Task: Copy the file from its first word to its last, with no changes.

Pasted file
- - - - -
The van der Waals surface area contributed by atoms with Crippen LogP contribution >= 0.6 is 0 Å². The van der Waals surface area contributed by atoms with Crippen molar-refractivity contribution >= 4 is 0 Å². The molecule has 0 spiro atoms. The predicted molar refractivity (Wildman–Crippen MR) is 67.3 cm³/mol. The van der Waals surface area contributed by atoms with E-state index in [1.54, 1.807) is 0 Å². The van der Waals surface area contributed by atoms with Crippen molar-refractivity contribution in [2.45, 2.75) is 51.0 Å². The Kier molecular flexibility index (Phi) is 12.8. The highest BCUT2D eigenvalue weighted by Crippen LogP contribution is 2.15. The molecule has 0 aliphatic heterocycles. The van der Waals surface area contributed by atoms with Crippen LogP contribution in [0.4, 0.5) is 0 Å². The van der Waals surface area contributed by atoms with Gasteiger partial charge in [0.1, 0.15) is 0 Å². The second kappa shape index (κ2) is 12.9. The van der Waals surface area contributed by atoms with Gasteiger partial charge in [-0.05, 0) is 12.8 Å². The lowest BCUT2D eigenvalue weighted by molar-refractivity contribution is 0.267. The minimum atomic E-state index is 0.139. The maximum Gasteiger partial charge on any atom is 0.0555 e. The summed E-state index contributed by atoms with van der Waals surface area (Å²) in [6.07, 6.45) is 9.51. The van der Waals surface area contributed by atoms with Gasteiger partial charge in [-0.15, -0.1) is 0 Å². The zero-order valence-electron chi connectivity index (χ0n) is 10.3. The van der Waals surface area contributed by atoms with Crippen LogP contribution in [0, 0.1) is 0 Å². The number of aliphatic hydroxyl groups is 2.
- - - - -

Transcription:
The van der Waals surface area contributed by atoms with Crippen LogP contribution >= 0.6 is 0 Å². The van der Waals surface area contributed by atoms with Crippen molar-refractivity contribution >= 4 is 0 Å². The molecule has 0 spiro atoms. The predicted molar refractivity (Wildman–Crippen MR) is 67.3 cm³/mol. The van der Waals surface area contributed by atoms with E-state index in [1.54, 1.807) is 0 Å². The van der Waals surface area contributed by atoms with Crippen molar-refractivity contribution in [2.45, 2.75) is 51.0 Å². The Kier molecular flexibility index (Phi) is 12.8. The highest BCUT2D eigenvalue weighted by Crippen LogP contribution is 2.15. The molecule has 0 aliphatic heterocycles. The van der Waals surface area contributed by atoms with Crippen LogP contribution in [0.4, 0.5) is 0 Å². The van der Waals surface area contributed by atoms with Gasteiger partial charge in [0.1, 0.15) is 0 Å². The second kappa shape index (κ2) is 12.9. The van der Waals surface area contributed by atoms with Gasteiger partial charge in [-0.05, 0) is 12.8 Å². The lowest BCUT2D eigenvalue weighted by molar-refractivity contribution is 0.267. The minimum atomic E-state index is 0.139. The maximum Gasteiger partial charge on any atom is 0.0555 e. The summed E-state index contributed by atoms with van der Waals surface area (Å²) in [6.07, 6.45) is 9.51. The van der Waals surface area contributed by atoms with Gasteiger partial charge in [-0.15, -0.1) is 0 Å². The zero-order valence-electron chi connectivity index (χ0n) is 10.3. The van der Waals surface area contributed by atoms with Crippen LogP contribution in [0, 0.1) is 0 Å². The number of aliphatic hydroxyl groups is 2.